Event Structures Drive Semantic Structural Priming, Not Thematic Roles: Evidence From Idioms and Light Verbs
MetadataShow full item record
CitationZiegler, Jayden, Jesse Snedeker, and Eva Wittenberg. 2018. "Event Structures Drive Semantic Structural Priming, Not Thematic Roles: Evidence From Idioms and Light Verbs." Cognitive Science 42 (8): 2918-949.
AbstractWhat are the semantic representations that underlie language production? We use structural priming to distinguish between two competing theories. Thematic roles define semantic structure in terms of atomic units that specify event participants and are ordered with respect to each other through a hierarchy of roles. Event structures instead instantiate semantic structure as embedded sub-predicates that impose an order on verbal arguments based on their relative positioning in these embeddings. Across two experiments, we found that priming for datives depended on the degree of overlap in event structures. Specifically, while all dative structures showed priming, due to common syntax, there was a boost for compositional datives priming other compositional datives. Here the two syntactic forms have distinct event structures. In contrast, there was no boost in priming for dative light verbs, where the two forms map onto a single event representation. On the thematic roles hypothesis, we would have expected a similar degree of priming for the two cases. Thus, our results support event structural approaches to semantic representation and not thematic roles.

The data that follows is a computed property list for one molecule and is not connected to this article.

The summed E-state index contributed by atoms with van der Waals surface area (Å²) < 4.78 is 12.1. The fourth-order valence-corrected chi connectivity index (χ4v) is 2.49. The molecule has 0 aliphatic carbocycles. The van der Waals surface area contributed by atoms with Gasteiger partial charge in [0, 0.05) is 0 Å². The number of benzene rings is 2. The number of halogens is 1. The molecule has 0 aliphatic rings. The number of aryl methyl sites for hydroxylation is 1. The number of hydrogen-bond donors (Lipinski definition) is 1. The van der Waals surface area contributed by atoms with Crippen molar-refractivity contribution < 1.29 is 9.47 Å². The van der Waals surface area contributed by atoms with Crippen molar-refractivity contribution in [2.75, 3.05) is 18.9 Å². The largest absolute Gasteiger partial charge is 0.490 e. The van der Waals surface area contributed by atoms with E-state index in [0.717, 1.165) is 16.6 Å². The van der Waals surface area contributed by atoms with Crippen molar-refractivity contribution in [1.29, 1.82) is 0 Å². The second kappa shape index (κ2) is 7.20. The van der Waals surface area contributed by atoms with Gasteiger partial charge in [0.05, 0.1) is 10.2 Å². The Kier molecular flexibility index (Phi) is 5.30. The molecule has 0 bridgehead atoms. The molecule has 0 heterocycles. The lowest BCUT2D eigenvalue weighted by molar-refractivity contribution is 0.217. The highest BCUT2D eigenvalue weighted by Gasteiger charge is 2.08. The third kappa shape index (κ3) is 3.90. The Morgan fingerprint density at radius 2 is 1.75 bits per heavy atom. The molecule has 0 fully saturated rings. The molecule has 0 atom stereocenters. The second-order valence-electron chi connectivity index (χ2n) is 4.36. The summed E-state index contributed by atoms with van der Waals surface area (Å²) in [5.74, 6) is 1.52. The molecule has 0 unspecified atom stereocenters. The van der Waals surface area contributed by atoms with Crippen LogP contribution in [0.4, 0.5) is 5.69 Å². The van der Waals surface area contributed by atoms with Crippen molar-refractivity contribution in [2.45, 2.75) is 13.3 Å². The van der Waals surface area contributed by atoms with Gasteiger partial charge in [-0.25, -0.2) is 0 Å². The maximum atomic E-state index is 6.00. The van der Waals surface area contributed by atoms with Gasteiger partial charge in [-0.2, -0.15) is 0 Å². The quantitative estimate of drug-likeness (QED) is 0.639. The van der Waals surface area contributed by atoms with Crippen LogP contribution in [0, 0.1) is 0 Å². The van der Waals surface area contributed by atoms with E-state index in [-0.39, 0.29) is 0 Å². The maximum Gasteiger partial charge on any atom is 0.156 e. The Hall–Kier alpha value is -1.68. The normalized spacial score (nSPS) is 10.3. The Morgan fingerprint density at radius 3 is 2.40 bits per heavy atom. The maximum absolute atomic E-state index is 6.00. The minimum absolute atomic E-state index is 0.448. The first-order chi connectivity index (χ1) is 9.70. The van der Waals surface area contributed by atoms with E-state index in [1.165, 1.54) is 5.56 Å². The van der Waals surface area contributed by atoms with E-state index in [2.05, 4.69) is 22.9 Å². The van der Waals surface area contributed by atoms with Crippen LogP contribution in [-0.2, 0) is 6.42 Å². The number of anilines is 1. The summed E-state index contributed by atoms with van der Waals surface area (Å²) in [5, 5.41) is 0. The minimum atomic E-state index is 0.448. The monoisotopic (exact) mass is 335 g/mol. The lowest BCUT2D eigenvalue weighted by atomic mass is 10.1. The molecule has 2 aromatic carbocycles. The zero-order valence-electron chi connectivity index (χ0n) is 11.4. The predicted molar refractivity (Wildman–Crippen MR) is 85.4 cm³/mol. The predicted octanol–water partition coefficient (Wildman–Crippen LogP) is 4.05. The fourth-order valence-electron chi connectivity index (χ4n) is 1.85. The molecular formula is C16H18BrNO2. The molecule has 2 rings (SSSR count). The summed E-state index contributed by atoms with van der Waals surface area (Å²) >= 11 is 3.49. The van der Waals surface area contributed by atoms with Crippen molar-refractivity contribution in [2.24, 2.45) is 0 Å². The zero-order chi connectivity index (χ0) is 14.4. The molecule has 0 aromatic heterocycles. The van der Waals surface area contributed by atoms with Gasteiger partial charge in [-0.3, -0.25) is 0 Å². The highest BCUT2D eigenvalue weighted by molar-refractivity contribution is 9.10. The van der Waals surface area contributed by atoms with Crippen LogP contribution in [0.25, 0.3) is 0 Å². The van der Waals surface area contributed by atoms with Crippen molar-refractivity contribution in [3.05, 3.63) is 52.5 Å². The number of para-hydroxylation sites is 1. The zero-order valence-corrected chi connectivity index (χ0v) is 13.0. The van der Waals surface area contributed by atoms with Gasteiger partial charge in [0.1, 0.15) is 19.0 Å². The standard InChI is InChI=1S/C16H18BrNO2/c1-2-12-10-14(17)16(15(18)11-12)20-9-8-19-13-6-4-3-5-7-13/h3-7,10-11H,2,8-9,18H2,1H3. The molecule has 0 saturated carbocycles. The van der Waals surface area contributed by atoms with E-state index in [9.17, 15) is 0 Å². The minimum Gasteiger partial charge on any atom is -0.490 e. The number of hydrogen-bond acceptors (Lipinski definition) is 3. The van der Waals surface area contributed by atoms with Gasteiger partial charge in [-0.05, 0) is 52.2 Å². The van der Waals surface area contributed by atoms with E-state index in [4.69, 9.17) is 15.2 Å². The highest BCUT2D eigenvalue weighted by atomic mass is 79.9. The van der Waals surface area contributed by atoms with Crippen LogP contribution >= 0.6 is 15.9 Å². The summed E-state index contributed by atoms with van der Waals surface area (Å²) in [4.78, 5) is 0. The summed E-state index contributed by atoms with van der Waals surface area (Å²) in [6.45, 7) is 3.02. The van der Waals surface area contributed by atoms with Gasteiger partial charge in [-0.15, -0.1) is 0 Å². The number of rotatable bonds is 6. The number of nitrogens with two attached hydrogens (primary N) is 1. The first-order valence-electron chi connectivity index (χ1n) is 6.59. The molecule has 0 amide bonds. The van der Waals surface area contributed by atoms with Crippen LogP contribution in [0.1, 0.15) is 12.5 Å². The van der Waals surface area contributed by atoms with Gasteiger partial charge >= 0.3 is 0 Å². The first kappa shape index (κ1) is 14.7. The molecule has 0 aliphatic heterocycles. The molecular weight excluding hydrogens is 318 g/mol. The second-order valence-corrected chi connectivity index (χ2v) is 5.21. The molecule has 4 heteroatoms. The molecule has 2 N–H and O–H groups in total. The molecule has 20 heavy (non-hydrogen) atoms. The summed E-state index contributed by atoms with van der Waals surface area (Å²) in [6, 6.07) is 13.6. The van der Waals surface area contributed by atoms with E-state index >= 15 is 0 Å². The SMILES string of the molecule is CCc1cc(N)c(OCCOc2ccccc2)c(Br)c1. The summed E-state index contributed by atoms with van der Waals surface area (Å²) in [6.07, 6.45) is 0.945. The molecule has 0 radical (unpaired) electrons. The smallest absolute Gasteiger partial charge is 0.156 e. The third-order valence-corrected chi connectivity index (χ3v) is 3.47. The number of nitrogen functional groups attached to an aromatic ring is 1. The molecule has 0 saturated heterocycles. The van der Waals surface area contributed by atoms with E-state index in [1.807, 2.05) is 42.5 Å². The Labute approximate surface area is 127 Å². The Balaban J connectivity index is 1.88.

Citable link to this pagehttp://nrs.harvard.edu/urn-3:HUL.InstRepos:38446079
- FAS Scholarly Articles